The Great Salt Lake, America’s largest natural lake west of the Mississippi River, has reached its lowest levels in recorded history. Officials and lawmakers in Utah say the state needs to take serious measures to prevent further drops in lake levels.
The current state of the Great Salt Lake follows severe dry conditions affecting Utah and other western states. Water has also been taken from the lake to supply homes and crops in Utah, one of the nation’s fastest growing states. Utah is also one of the driest American states, but has high water usage rates.
The severe drop in lake levels has raised concerns in the state about harmful dust, environmental damage and economic problems.
Further water loss is expected to present serious risks to millions of migrating birds. It could also hurt a lake-based economy estimated to be worth $1.3 billion. Economic activities include the production of minerals and brine shrimp and recreation. Health experts also fear that a dry lakebed could send poisonous dust into the air that millions of people breathe.
Utah Governor Spencer Cox has proposed spending $46 million to help solve the Great Salt Lake problems. Top lawmakers have also supported major spending to improve lake conditions.
One proposal would seek to restrict water use in homes and businesses. Another would pay farmers for sharing their water. A third would direct money from mineral production activities to programs aimed at improving the lake.
"I long took for granted the lake. It’s always been there, and I’ve assumed it always would be there,” House speaker Brad Wilson told a special meeting held to discuss the issue. But learning about the lake's worsening position over the summer left him afraid. “The Great Salt Lake is in trouble. ... We have to do something,” Wilson said.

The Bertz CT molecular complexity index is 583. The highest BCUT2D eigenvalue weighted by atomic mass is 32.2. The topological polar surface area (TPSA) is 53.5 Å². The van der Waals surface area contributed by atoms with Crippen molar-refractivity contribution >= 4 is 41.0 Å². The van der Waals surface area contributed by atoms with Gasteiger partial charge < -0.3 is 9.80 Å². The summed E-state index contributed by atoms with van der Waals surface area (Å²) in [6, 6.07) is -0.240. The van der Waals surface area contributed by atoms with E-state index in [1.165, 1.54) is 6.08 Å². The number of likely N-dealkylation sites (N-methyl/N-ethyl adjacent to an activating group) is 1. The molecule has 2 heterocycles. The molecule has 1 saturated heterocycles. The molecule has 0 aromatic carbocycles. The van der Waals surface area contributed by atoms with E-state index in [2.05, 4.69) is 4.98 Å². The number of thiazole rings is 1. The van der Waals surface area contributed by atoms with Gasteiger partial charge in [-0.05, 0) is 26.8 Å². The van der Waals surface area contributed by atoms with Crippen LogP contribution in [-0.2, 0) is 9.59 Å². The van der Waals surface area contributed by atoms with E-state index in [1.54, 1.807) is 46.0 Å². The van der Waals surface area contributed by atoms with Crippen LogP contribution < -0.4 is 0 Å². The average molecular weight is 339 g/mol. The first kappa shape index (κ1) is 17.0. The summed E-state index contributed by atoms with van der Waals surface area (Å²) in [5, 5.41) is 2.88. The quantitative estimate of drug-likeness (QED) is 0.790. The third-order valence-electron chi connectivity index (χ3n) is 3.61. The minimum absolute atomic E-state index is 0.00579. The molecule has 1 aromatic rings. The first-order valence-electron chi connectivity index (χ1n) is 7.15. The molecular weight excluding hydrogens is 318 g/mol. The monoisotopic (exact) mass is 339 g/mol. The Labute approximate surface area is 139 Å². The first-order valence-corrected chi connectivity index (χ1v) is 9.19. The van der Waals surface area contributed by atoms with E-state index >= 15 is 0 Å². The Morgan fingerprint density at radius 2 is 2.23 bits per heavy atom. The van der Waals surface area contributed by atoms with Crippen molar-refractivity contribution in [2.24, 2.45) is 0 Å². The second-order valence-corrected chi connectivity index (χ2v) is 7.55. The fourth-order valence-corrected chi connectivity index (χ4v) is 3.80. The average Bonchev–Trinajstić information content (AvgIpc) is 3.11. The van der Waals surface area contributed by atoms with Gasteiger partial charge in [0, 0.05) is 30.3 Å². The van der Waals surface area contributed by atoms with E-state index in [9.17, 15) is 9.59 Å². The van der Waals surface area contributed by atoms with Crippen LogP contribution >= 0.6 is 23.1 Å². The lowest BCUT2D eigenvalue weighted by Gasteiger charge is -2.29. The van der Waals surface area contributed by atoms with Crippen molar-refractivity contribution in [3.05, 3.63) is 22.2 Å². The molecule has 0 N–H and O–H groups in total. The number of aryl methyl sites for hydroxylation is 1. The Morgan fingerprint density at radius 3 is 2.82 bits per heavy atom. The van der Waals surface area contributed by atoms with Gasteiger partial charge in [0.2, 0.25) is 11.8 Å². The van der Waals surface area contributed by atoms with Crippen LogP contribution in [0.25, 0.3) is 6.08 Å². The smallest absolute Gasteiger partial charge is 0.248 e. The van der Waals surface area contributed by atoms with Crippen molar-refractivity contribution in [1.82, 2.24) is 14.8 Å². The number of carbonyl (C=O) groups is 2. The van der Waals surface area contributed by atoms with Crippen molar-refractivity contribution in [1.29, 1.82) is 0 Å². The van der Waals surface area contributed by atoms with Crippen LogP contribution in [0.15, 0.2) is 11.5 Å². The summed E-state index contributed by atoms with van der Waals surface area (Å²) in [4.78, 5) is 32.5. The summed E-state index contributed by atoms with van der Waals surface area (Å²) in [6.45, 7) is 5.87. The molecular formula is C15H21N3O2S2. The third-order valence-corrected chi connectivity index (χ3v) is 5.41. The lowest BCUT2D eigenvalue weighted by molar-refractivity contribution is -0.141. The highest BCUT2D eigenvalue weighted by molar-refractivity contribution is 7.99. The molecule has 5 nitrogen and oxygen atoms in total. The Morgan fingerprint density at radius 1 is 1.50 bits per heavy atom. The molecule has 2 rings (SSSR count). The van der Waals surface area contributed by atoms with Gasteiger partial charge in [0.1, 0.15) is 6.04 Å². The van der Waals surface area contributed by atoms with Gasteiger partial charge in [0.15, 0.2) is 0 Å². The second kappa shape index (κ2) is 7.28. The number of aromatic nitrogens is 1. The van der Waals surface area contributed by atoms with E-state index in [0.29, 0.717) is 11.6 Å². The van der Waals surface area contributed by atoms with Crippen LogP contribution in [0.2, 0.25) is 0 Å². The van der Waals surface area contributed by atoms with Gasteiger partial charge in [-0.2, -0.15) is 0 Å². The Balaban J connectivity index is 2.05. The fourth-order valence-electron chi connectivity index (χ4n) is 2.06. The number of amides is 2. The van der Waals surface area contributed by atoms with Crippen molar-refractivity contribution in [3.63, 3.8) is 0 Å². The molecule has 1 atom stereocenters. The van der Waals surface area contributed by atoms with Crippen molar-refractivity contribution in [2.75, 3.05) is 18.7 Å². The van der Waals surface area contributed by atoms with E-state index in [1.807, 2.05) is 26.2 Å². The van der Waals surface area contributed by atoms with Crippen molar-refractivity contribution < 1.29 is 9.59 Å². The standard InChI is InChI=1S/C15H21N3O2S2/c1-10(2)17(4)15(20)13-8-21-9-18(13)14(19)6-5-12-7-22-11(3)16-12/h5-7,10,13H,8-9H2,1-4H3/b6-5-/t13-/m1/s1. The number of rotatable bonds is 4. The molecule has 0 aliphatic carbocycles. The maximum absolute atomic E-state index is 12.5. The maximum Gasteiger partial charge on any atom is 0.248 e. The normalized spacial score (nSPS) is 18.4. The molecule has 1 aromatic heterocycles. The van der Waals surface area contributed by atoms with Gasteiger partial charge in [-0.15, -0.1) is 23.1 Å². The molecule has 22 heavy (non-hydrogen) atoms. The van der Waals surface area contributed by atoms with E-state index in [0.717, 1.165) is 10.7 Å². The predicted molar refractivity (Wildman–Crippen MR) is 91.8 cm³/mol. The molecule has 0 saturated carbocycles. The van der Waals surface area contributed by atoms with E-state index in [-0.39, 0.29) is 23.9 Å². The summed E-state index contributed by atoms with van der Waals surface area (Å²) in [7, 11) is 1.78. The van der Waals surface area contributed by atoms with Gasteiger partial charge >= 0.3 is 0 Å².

Zach Frankel is director of the nonprofit Utah Rivers Council. He told The Associated Press he thinks major action is needed in order to save the Great Salt Lake. “It’s not going to do it with baby steps. These are tiny baby steps that should have been taken 20 years ago,” Frankel said.
The lower lake levels have led to reductions in underwater structures that contain microorganisms that brine shrimp depend on for food.
The shrimp support a multimillion-dollar industry that supplies food for fish farms. It also provides nutrients to millions of migrating birds that can show up on radar. The Great Salt Lake is also the nation’s biggest source of magnesium and could soon provide lithium, a key mineral for making batteries.
But last year the lake matched a 170-year record low and kept dropping. It hit a new low of 1,277.2 meters in October. As a result, a large amount of the microorganisms necessary for the health of brine shrimp were damaged by air. The die-off will likely take years to repair even if they are fully covered with water again, said Michael Vanden Berg. He is a Utah state geologist.
If the water levels continue to drop, the lake could get too salty for the microorganisms to survive. This has already happened in the bright pink waters of the lake's northern arm.
Still, Vanden Berg is still hopeful about the southern arm, where a part of the microorganisms did survive last year's lake drop. “It’s bad but not catastrophic yet,” he said. “There is still time to fix and mitigate the situation.”
I’m Bryan Lynn.
The Associated Press reported this story. Bryan Lynn adapted the report for VOA Learning English.
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Words in This Story
recreation – n. activities people do for enjoyment when they are not working
take for granted – phr. to believe that something is true without checking or thinking about it
assume – v. to believe that something might be true, although you have no proof to support the belief
battery – n. a device that provides and stores electricity for things
catastrophic – adj. causing a lot of suffering or destruction
mitigate – v. to reduce the harmful effects of something